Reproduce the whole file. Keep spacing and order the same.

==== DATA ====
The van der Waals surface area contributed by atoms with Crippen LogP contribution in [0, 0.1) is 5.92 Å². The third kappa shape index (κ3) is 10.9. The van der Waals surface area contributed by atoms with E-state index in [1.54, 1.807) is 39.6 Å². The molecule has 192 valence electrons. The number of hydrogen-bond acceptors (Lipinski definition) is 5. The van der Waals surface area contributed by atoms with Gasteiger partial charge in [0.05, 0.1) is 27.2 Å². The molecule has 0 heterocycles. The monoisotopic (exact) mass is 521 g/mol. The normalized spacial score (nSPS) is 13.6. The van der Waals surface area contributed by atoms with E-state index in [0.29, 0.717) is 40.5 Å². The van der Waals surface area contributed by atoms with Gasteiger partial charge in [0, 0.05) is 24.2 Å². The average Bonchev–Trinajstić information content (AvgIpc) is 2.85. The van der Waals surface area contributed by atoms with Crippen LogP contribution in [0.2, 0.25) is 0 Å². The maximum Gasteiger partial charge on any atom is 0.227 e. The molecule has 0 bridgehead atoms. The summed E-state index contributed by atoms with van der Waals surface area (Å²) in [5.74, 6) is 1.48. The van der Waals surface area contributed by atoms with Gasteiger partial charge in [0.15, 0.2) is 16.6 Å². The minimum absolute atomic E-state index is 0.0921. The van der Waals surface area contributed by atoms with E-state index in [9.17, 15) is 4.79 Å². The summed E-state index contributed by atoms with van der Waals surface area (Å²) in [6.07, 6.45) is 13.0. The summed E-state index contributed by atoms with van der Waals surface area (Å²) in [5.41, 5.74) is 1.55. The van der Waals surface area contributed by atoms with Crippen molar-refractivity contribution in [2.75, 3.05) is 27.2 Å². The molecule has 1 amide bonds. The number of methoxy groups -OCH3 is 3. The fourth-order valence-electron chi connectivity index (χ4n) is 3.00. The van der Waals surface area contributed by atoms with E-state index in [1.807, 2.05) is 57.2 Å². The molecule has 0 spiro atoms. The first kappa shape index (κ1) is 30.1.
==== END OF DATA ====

The van der Waals surface area contributed by atoms with Crippen LogP contribution in [0, 0.1) is 5.92 Å². The third kappa shape index (κ3) is 10.9. The van der Waals surface area contributed by atoms with E-state index in [1.54, 1.807) is 39.6 Å². The molecule has 192 valence electrons. The number of hydrogen-bond acceptors (Lipinski definition) is 5. The van der Waals surface area contributed by atoms with Gasteiger partial charge in [0.05, 0.1) is 27.2 Å². The molecule has 0 heterocycles. The monoisotopic (exact) mass is 521 g/mol. The normalized spacial score (nSPS) is 13.6. The van der Waals surface area contributed by atoms with E-state index in [0.29, 0.717) is 40.5 Å². The van der Waals surface area contributed by atoms with Gasteiger partial charge in [0, 0.05) is 24.2 Å². The average Bonchev–Trinajstić information content (AvgIpc) is 2.85. The van der Waals surface area contributed by atoms with Crippen LogP contribution in [0.2, 0.25) is 0 Å². The maximum Gasteiger partial charge on any atom is 0.227 e. The molecule has 0 bridgehead atoms. The summed E-state index contributed by atoms with van der Waals surface area (Å²) in [5.74, 6) is 1.48. The van der Waals surface area contributed by atoms with Gasteiger partial charge in [0.15, 0.2) is 16.6 Å². The minimum absolute atomic E-state index is 0.0921. The van der Waals surface area contributed by atoms with E-state index in [9.17, 15) is 4.79 Å². The summed E-state index contributed by atoms with van der Waals surface area (Å²) in [6.07, 6.45) is 13.0. The summed E-state index contributed by atoms with van der Waals surface area (Å²) in [5.41, 5.74) is 1.55. The van der Waals surface area contributed by atoms with Crippen molar-refractivity contribution in [2.75, 3.05) is 27.2 Å². The molecule has 1 amide bonds. The number of methoxy groups -OCH3 is 3. The fourth-order valence-electron chi connectivity index (χ4n) is 3.00. The van der Waals surface area contributed by atoms with E-state index in [1.807, 2.05) is 57.2 Å². The molecule has 0 spiro atoms. The first kappa shape index (κ1) is 30.1.